The Great Salmon Run in Adams River BC

by Dr. Sharif Galal
October 21, 2014

Sockeye Salmon Sharif Galal ©

Since I was a little kid, I was always fascinated by nature and I knew about Canada from the nature documentaries before I moved and settled here. I still remember one of those shows about the great salmon migration.  It has always been a dream to watch the salmon run and this dream came true this year when my fellow (Ahmed ElWakil) and I decided to drive to Chase, BC to watch this great event last week.

Sockey Salmon Sharif Galal ©


We headed toward Broderick Haig-Brown Provisional Park which is about 6 hours driving from Calgary.

Sockeye Salmon by Sharif Galal ©


Every four years , the banks of Adams river hosts one of the nature greatest events “As described by Sir David Attenborough” where millions of Sockeye Salmon migrates all the way from the pacific ocean where they have spent their adult life to reach their original home to complete the life cycle by spawn and die after.


Sockeye Salmon Sharif Galal ©


When the migration starts, the salmon is silver in color. This color changes to red when they reach their final destination, in addition to that, their heads turn pea green and the males develop large jaws and prominent teeth. Once they entered the fresh water, they don’t eat till they spawn and die. The trip takes about 17 days where they migrate about 500 km


Sockey Salmon by Sharif Galal ©


When we reached there, the river was almost crimson because of the significantly large number of salmon this year.



Sockeye Salmon by Sharif Galal ©


After the long journey, the male`s jaw and teeth enlarges in order to fight other males who are venturing too close while his female digging the nest and lying on her side flapping her tail to drop her eggs. The place has to be clean, slit free gravels in moving water so the eggs will receive the necessary oxygen to survive. Eggs look pink-orange in color and the moment they laid, the male or some times more males, will release their sperms to fertilize the eggs. The process continues till they get exhausted and die.



Sockeye Salmon eggs by Sharif Galal ©


The eggs stay in the river bed until January when they start to hatch , by April , the small fish migrate to Shuswab lake where they remain to feed and grow till the following spring when they migrate to the pacific ocean.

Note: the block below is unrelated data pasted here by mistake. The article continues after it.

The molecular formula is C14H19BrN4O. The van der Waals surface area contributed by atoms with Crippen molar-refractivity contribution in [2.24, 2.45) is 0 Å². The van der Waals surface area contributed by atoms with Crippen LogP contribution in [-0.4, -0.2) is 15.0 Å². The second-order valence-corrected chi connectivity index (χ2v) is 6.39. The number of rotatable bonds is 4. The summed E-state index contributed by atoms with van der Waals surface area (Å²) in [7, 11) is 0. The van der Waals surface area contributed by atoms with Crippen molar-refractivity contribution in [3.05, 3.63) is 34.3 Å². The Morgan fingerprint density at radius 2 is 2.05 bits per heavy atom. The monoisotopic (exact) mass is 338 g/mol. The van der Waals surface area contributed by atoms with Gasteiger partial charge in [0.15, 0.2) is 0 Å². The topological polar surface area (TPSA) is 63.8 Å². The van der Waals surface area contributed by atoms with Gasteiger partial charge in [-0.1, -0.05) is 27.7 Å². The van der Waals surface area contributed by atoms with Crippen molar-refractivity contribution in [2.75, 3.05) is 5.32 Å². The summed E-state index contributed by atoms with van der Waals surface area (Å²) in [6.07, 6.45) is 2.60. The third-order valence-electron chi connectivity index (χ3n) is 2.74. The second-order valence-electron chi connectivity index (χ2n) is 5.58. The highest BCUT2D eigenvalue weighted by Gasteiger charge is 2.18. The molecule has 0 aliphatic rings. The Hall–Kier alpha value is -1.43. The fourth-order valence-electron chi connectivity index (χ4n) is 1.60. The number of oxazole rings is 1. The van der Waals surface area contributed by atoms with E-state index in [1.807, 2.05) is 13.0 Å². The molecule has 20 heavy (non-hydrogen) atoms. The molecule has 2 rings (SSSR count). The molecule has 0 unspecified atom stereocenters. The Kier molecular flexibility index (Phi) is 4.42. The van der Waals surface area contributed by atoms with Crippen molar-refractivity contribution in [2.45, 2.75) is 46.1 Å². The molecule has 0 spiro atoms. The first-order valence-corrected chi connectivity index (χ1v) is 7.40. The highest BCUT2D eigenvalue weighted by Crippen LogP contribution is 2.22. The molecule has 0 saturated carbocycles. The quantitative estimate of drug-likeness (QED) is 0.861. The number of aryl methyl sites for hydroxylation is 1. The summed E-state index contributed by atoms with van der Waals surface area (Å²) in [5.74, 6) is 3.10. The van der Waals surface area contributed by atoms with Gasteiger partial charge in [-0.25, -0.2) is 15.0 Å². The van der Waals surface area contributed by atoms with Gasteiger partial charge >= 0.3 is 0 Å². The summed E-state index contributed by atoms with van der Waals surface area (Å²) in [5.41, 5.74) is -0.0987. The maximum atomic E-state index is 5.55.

Sockeye Salmon by Sharif Galal ©


Sockeye salmon return every year to this place but every 4th year is considered a dominant year where the number of migrated salmon are much higher.


Dead Sockeye Salmon by Sharif Galal ©


After laying eggs the salmon under programmed cell death and die.


Seagull and Sockeye Salmon by Sharif Galal ©


This Seagull was waiting for the moment they lay their eggs to eat some.


Sockey Salmon by Sharif Galal and Ahmed ElWakil ©


They die after several cycles of laying eggs


Sockeye Salmon by Sharif Galal and Ahmed ElWaki ©



Shairf Galal and Ahmed ElWakil at Adams river BC


Sharif Galal and friend Ahmed ElWakil



Euipment used:

Underwater camera : GoPro Hero 4
Other photos : Nikon D7100 and Nikkor 50mm 1.8 with CPL filter
Canon T3i with Canon 24-105



Dr. Sharif Galal is a medical doctor and a researcher of lung diseases at the University of Calgary. He received his M.D. from Egypt and his specialty degree in diving medicine from Stellenbosch University- South Africa in addition to a Master’s degree in biomedical sciences from university of Calgary.  Apart from medicine and research, Dr. Galal is an amateur underwater photographer, scuba diving instructor and an enthusiastic wildlife and nature advocate. He currently resides in Calgary, Alberta and can be contacted at:


View previous articles by Dr. Galal

The Great Grey Owl (Strix nebulosa
Rocky Mountain Marmot

Links to additional resources

Map to Adams River from Calgary

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